Why Vista Backlash Is Growing Rapidly

Microsoft's Vista Certified lawsuit is just the tip of the iceberg of unrest about Vista. The drumbeat of dissatisfied users who've tried and given up on Vista is building fast. And it continues to reflect in poor sales numbers for Vista. Microsoft has been forced to extend sales of Windows XP from January to June of 2008. Performance testing comparing Vista and Windows XP show XP with the beta SP3 has twice the performance of Vista.

We've grown to expect a shakeout period when Microsoft releases a major new version of the Windows operating system. The experience with Vista has been more different than previous generations of OS releases. Vista is an OS rewrite from the ground up and while the OS may have better security, the user experience is where many of Vista's problems emanate.

Here are my user driven reasons why Vista is suffering the shame of bad software in users' eyes.

1. Vista lacks user centered innovation that benefits users directly

Vista lacks innovation that benefits users directly. Aero was touted as the new innovation for users. While it provides eye candy like a new glassy look, see through window edges, the true benefit to end users is lacking. We are bombarded with more and more documents, email and web pages and applications to manage. While the Windows Explorer has improved organization and search, very little is done to help end users make their computer experience better or more productive. Users are forced to hunt for common everyday tasks like adding a printer or connecting to a wireless access point. These should be easy. Managing multiple windows and documents on the desktop haven't been solved by Vista.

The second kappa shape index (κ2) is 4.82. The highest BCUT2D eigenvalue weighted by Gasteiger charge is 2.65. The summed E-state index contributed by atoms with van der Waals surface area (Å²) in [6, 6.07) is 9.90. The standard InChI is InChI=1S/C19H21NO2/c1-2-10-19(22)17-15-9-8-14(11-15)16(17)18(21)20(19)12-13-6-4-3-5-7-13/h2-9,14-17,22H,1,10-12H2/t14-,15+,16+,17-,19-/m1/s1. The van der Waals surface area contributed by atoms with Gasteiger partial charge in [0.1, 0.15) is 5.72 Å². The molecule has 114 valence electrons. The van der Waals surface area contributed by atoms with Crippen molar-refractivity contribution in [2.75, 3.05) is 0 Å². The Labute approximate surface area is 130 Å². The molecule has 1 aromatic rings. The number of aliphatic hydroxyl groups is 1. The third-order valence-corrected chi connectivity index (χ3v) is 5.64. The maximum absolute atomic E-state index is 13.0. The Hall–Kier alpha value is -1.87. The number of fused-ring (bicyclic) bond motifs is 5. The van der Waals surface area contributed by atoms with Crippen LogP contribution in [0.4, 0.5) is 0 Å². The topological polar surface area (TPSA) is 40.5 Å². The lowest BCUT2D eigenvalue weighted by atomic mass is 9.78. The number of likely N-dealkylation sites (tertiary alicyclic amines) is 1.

2. Vista and Office 2007 impose a big productivity loss

Relearning and unlearning familiar tasks in Vista and Office 2007 is frustrating and infuriating end users. More casual users are likely to give up upon being frustrated or place a call into the IT help desk. Microsoft has suffered a big setback in understanding how to help end users increase productivity and instead has worsened the problem. Users are more likely to downgrade to Windows XP unless there is some external incentive to go through the learning curve of Vista and Office.

3. Vista performance is poor

Boot times to come up to a fully functional desktop are still long. Basic file copy operations that takes seconds on XP can take minutes or tens of minutes on Vista. Applications like Outlook freeze and going into "Not Responding" mode with a mouse click performing a basic task. While hardware and software in the industry continues to work faster, Vista steps backwards and is slower.

4. Vista has a high user annoyance factor

Message balloons from past Windows operating systems are still annoying users in Vista. In many cases, cryptic messages tell users that a "host process has stopped working". What's a user to do? User Account Control is the equivalent of putting an automatic look on every door inside your house, so you must use a key to enter the kitchen, study, bedrooms or closets.

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